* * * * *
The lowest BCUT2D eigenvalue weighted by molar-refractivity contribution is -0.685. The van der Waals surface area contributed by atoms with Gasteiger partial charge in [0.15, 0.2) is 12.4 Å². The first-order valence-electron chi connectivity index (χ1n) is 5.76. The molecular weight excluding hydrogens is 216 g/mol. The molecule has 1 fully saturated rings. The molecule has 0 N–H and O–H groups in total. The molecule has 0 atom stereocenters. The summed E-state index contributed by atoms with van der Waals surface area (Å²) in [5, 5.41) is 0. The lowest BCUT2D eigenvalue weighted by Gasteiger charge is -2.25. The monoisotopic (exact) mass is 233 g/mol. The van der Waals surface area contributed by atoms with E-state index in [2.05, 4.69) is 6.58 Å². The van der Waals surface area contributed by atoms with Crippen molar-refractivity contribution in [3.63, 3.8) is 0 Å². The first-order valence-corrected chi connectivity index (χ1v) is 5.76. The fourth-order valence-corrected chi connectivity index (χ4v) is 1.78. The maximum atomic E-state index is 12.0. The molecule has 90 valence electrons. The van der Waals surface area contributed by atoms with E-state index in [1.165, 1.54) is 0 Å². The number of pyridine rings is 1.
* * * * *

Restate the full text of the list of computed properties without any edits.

The lowest BCUT2D eigenvalue weighted by molar-refractivity contribution is -0.685. The van der Waals surface area contributed by atoms with Gasteiger partial charge in [0.15, 0.2) is 12.4 Å². The first-order valence-electron chi connectivity index (χ1n) is 5.76. The molecular weight excluding hydrogens is 216 g/mol. The molecule has 1 fully saturated rings. The molecule has 0 N–H and O–H groups in total. The molecule has 0 atom stereocenters. The summed E-state index contributed by atoms with van der Waals surface area (Å²) in [5, 5.41) is 0. The lowest BCUT2D eigenvalue weighted by Gasteiger charge is -2.25. The monoisotopic (exact) mass is 233 g/mol. The van der Waals surface area contributed by atoms with E-state index in [2.05, 4.69) is 6.58 Å². The van der Waals surface area contributed by atoms with Crippen molar-refractivity contribution in [3.63, 3.8) is 0 Å². The first-order valence-corrected chi connectivity index (χ1v) is 5.76. The fourth-order valence-corrected chi connectivity index (χ4v) is 1.78. The maximum atomic E-state index is 12.0. The molecule has 90 valence electrons. The van der Waals surface area contributed by atoms with E-state index in [1.165, 1.54) is 0 Å². The number of pyridine rings is 1.